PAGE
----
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On Thursday evening, Twitter banned many notable journalists from covering Elon Musk and his various companies. The venue did so without any warning or explanation.

Usually, before an account is banned, Twitter will send a few notifications or warnings, at least warning users of the policies they have violated unless they have broken the laws local to the user’s location. However, since Musk took over, Twitter has banned certain accounts without warning. Welcome to Elon Musk’s version of Freedom of Speech.

The ban on journalists came about after Twitter suspended the Twitter account of Mastodon, the open-source social media alternative that became extremely popular after Elon Musk’s Twitter takeover. Twitter took action against Mastodon after the account linked to the Mastodon page of @ElonJet, a student-made bot that tracks the whereabouts of Musk’s private jet.

A few of the journalists and the accounts that were suspended had shared screenshots and articles about Mastodon’s suspension. Washington Post reporter Drew Harwell tweeted about Mastodon being kicked off the platform just before his suspension.

The accounts that have been banned include former MSNBC host Keith Olbermann, The New York Times’ Ryan Mac, CNN’s Donie O’Sullivan, Mashable’s Matt Binder, and journalist Aaron Rupar. All of these names above regularly covered Musk and wrote extensively on Musk and his takeover of Twitter.

Rupar weighed in on his suspension on Substack, observing that while he did not know why his account was suspended, he did share a link to the Facebook account of ElonJet while reporting on the subject. Through an alternate history, Mac shared the message from Twitter and noted that there was no warning before the permanent suspension.

Some of the suspended accounts shared Mastodon, ElonJet’s Twitter handles, and images of the tweet that appears to have gotten the former account suspended.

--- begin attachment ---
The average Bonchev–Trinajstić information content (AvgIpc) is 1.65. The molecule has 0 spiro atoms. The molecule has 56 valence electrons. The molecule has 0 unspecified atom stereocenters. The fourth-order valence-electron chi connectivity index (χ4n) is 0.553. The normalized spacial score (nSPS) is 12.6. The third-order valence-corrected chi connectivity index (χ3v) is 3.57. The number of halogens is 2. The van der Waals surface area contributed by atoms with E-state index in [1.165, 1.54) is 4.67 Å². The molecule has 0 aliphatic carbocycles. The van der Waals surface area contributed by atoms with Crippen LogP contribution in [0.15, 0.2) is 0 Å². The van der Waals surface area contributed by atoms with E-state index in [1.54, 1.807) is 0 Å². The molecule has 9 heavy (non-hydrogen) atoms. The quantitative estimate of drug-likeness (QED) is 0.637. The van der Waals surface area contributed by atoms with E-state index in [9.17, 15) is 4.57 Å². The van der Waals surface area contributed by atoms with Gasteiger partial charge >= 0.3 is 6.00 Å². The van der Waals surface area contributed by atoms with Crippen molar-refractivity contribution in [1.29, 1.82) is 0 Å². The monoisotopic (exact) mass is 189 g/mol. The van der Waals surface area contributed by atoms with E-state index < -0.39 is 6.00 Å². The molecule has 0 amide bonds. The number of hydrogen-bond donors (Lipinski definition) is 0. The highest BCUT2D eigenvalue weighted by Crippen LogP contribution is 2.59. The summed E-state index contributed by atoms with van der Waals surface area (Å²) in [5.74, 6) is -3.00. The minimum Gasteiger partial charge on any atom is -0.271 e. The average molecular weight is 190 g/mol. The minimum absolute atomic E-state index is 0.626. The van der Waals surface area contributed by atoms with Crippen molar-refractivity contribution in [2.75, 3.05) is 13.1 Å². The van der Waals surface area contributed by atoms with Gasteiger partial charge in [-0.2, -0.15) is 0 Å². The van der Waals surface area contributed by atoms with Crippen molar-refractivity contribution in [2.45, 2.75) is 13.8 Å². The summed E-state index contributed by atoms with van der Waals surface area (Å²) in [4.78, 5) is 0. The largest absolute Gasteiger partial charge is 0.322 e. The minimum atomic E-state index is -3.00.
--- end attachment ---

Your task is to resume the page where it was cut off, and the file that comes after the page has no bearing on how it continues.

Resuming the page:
Because of Twitter’s reduced human moderation teams, automated systems enforcing Twitter’s new rules against accounts like @ElonJet were overzealous in this instance. But it’s at least as likely that this is a case of Musk directing the moderation process based on his preferences.

Musk took to Twitter to explain his motives behind the ban. He said that these bans were intentional and that the same rules apply to “journalists” as everyone else.


Musk stated that the suspensions would only last seven days. He later tweeted a poll inviting his Twitter followers to decide the fate of the banned journalists, who were previously notified that the account suspension was “permanent.” It should be noted that the excluded journalists had not been served any such notice.

Furthermore, it is a standard practice at Twitter to notify users about posts and skiing them to take offensive or potentially harmful posts to be taken down before they are banned. Moreover, the policy these accounts violated, which prohibited users from sharing “live location information,” is only 24 hours old, so they couldn’t have possibly been sent any notification and given enough time to act on it.

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